Originally, in Crawford County, Knoxville, Georgia was the one and only stop in the county, until the A&F Railroad bypassed it by about a mile to the southwest when it was built in 1888. A train station was built, and a new town sprang up. People migrated towards this new town, which got called "New Knoxville." Since a man named Hiram David McCrary allowed the railroad to use part of his land, they gave him naming rights to the town, which he named Roberta for his 7 year old daughter. McCrary later became the owner of the first general store in Roberta, was the first elected mayor of the town, co-owned the first motel in Roberta, and served as tax collector and a railroad station agent at some point. In 1910 Roberta was incorporated as a city and was expanded in every direction by 1200 yards. In 1949 the original trail depot was burned. It was replaced about a year later by a smaller concrete block building. A replica of the original depot was built in 2003 but has never been completed besides the exterior.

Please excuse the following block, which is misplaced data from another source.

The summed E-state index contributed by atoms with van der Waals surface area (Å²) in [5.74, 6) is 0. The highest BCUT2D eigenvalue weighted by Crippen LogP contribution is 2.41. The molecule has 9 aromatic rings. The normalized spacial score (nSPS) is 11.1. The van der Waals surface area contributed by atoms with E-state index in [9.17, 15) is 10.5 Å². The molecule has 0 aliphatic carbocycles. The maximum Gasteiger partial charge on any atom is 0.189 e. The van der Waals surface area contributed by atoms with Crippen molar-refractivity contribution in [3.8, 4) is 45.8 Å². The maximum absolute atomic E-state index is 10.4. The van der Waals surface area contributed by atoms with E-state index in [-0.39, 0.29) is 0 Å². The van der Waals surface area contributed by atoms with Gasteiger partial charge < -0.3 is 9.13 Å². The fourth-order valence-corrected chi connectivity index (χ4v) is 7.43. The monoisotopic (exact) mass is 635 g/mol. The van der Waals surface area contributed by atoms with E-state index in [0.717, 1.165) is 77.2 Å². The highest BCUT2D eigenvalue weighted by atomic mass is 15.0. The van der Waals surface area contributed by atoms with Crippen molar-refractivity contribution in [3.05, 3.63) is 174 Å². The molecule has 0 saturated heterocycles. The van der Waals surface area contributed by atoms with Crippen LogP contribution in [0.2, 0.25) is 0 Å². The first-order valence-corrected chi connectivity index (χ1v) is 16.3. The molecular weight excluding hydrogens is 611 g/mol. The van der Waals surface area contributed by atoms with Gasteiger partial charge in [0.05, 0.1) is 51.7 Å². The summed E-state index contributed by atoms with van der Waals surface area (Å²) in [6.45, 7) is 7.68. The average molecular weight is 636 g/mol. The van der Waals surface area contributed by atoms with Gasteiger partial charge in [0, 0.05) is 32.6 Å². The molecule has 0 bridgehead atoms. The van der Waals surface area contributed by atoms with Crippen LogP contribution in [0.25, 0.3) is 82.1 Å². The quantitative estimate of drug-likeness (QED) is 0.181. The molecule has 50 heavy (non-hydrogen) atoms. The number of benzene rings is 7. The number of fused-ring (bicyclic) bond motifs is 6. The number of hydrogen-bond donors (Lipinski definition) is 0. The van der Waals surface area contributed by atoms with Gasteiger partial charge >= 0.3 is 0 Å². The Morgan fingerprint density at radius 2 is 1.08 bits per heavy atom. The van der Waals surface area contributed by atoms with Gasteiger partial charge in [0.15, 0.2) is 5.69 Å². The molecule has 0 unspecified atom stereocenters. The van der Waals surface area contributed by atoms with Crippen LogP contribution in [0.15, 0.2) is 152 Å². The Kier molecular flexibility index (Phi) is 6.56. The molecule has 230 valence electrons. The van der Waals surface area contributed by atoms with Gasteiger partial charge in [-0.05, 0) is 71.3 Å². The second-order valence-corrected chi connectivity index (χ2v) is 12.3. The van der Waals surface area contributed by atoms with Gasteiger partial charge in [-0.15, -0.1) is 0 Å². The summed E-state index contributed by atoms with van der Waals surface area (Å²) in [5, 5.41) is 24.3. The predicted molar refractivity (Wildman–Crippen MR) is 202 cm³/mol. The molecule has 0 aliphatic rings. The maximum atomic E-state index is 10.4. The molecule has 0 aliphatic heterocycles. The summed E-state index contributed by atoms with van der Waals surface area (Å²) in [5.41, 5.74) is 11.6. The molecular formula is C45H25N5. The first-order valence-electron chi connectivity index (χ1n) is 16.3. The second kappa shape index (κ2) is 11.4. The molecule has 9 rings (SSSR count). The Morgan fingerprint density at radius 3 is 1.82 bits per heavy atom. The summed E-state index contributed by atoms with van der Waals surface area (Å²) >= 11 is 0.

Rise and demise[edit]

With the construction of the A&F Railroad and U.S. Highway 341, Roberta became a rapidly growing tourist town, with restaurants and hotels springing up about the city. But, in the 1940's passenger rail service ended in Roberta, ending one of the two main traffic flows. Then a decade later Interstate 75 bypasses Roberta to the east, directing lots of traffic that way. After these events, Roberta relaxed into a more small town setting. [4]

Geography[edit]

Downtown Roberta